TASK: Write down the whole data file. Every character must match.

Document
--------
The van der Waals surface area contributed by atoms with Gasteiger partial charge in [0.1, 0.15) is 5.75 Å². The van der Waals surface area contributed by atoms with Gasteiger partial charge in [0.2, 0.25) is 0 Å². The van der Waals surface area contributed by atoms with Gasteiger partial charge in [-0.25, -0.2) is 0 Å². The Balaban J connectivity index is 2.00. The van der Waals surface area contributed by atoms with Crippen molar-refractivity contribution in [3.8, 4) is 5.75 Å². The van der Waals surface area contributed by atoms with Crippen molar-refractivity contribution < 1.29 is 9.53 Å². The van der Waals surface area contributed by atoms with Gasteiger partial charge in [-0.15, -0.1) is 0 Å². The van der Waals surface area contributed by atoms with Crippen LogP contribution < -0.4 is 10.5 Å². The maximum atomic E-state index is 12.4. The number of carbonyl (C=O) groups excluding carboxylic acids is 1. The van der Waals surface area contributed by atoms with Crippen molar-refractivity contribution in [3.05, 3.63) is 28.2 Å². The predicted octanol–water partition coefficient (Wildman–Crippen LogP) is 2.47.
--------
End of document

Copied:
The van der Waals surface area contributed by atoms with Gasteiger partial charge in [0.1, 0.15) is 5.75 Å². The van der Waals surface area contributed by atoms with Gasteiger partial charge in [0.2, 0.25) is 0 Å². The van der Waals surface area contributed by atoms with Gasteiger partial charge in [-0.25, -0.2) is 0 Å². The Balaban J connectivity index is 2.00. The van der Waals surface area contributed by atoms with Crippen molar-refractivity contribution in [3.8, 4) is 5.75 Å². The van der Waals surface area contributed by atoms with Crippen molar-refractivity contribution < 1.29 is 9.53 Å². The van der Waals surface area contributed by atoms with Gasteiger partial charge in [-0.15, -0.1) is 0 Å². The van der Waals surface area contributed by atoms with Crippen LogP contribution < -0.4 is 10.5 Å². The maximum atomic E-state index is 12.4. The number of carbonyl (C=O) groups excluding carboxylic acids is 1. The van der Waals surface area contributed by atoms with Crippen molar-refractivity contribution in [3.05, 3.63) is 28.2 Å². The predicted octanol–water partition coefficient (Wildman–Crippen LogP) is 2.47.